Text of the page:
Effect of anti-inflammatory treatment on depression, depressive symptoms, and adverse effects a systematic review and meta-analysis of randomized clinical trials

  • Köhler O
  • E. Benros M
  • Nordentoft M
 et al. 
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Abstract

Several studies have reported antidepressant effects of anti-inflammatory treatment; however, the results have been conflicting and detrimental adverse effects may contraindicate the use of anti-inflammatory agents. OBJECTIVE To systematically review the antidepressant and possible adverse effects of anti-inflammatory interventions. DATA SOURCES Trials published prior to December, 31, 2013, were identified searching Cochrane Central Register of Controlled Trials, PubMed, EMBASE, PsychINFO, Clinicaltrials.gov, and relevant review articles. STUDY SELECTION Randomized placebo-controlled trials assessing the efficacy and adverse effects of pharmacologic anti-inflammatory treatment in adults with depressive symptoms, including those who fulfilled the criteria for depression. DATA EXTRACTION AND SYNTHESIS Datawere extracted by 2 independent reviewers. Pooled standard mean difference (SMD) and odds ratios (ORs) were calculated. MAIN OUTCOMES AND MEASURES Depression scores after treatment and adverse effects. RESULTS Ten publications reporting on 14 trials (6262 participants)were included: 10 trials evaluated the use of nonsteroidal anti-inflammatory drugs (NSAIDs) (n = 4258) and 4 investigated cytokine inhibitors (n = 2004). The pooled effect estimate suggested that anti-inflammatory treatment reduced depressive symptoms (SMD, -0.34; 95%CI, -0.57 to -0.11; I2 = 90%) compared with placebo. This effectwas observed in studies including patients with depression (SMD, -0.54; 95%CI, -1.08 to -0.01; I2 = 68%) and depressive symptoms (SMD, -0.27; 95%CI, -0.53 to -0.01; I2 = 68%). The heterogeneity of the studieswas not explained by differences in inclusion of clinical depression vs depressive symptoms or use of NSAIDs vs cytokine inhibitors. Subanalyses emphasized the antidepressant properties of the selective cyclooxygenase 2 inhibitor celecoxib (SMD, -0.29; 95%CI, -0.49 to -0.08; I2 = 73%) on remission (OR, 7.89; 95%CI, 2.94 to 21.17; I2 = 0%) and response (OR, 6.59; 95%CI, 2.24 to 19.42; I2 = 0%). Among the 6 studies reporting on adverse effects,we found no evidence of an increased number of gastrointestinal or cardiovascular events after 6weeks or infections after 12weeks of anti-inflammatory treatment compared with placebo. All trialswere associated with a high risk of bias owing to potentially compromised internal validity. CONCLUSIONS AND RELEVANCE Our analysis suggests that anti-inflammatory treatment, in particular celecoxib, decreases depressive symptoms without increased risks of adverse effects. However, a high risk of bias and high heterogeneity made the mean estimate uncertain. This study supports a proof-of-concept concerning the use of anti-inflammatory treatment in depression. Identification of subgroups that could benefit from such treatment might be warranted. ©2014 American Medical Association. All rights reserved.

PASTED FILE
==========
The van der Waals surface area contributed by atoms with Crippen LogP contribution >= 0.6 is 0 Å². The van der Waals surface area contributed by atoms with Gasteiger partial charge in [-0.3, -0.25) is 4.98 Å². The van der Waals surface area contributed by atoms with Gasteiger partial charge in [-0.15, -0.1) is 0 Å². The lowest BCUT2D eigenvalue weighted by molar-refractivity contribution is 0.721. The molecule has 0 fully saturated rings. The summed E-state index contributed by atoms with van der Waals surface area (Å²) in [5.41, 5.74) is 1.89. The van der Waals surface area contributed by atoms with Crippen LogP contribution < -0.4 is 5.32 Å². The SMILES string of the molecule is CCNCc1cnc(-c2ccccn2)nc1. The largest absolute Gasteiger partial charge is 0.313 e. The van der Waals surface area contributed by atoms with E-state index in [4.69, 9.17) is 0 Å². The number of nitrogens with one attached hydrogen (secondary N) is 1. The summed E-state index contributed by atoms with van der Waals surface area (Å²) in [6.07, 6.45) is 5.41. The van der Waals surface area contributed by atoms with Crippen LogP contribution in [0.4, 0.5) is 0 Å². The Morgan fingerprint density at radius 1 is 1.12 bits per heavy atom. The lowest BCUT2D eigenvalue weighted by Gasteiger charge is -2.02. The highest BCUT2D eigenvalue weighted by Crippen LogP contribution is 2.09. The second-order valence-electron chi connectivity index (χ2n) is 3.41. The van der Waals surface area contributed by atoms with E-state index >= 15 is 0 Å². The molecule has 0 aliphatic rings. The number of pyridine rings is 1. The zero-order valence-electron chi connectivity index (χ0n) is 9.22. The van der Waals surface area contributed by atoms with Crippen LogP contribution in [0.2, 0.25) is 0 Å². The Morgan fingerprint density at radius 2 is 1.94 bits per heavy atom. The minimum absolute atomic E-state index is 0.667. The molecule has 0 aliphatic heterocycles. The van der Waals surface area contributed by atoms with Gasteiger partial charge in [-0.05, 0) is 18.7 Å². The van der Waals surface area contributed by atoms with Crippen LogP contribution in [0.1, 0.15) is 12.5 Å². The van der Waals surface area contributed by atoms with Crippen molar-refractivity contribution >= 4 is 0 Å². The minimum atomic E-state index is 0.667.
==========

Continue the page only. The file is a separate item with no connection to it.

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Authors

  • Michael BenrosMental Health Centre Copenhagen

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  • Ole Köhler

  • Merete Nordentoft

  • Michael E. Farkouh

  • Rupa L. Iyengar

  • Ole Mors

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